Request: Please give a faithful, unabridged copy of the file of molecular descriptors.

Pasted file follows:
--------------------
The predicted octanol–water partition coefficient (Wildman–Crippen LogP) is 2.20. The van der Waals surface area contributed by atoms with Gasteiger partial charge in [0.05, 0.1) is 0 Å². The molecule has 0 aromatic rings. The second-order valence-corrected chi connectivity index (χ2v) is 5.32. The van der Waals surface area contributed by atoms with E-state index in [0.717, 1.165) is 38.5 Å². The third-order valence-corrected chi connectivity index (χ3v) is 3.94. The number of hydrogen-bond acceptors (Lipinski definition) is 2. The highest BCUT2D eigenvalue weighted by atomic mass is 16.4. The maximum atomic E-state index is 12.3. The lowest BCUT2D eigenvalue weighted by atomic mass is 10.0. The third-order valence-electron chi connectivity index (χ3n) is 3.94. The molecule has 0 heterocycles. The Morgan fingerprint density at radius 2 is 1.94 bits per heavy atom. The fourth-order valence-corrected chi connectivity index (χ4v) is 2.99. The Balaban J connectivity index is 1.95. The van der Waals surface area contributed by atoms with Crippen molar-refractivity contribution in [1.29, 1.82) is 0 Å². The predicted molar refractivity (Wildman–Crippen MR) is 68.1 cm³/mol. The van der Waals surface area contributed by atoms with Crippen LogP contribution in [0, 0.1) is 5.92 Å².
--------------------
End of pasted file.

The predicted octanol–water partition coefficient (Wildman–Crippen LogP) is 2.20. The van der Waals surface area contributed by atoms with Gasteiger partial charge in [0.05, 0.1) is 0 Å². The molecule has 0 aromatic rings. The second-order valence-corrected chi connectivity index (χ2v) is 5.32. The van der Waals surface area contributed by atoms with E-state index in [0.717, 1.165) is 38.5 Å². The third-order valence-corrected chi connectivity index (χ3v) is 3.94. The number of hydrogen-bond acceptors (Lipinski definition) is 2. The highest BCUT2D eigenvalue weighted by atomic mass is 16.4. The maximum atomic E-state index is 12.3. The lowest BCUT2D eigenvalue weighted by atomic mass is 10.0. The third-order valence-electron chi connectivity index (χ3n) is 3.94. The molecule has 0 heterocycles. The Morgan fingerprint density at radius 2 is 1.94 bits per heavy atom. The fourth-order valence-corrected chi connectivity index (χ4v) is 2.99. The Balaban J connectivity index is 1.95. The van der Waals surface area contributed by atoms with Crippen molar-refractivity contribution in [1.29, 1.82) is 0 Å². The predicted molar refractivity (Wildman–Crippen MR) is 68.1 cm³/mol. The van der Waals surface area contributed by atoms with Crippen LogP contribution in [0, 0.1) is 5.92 Å².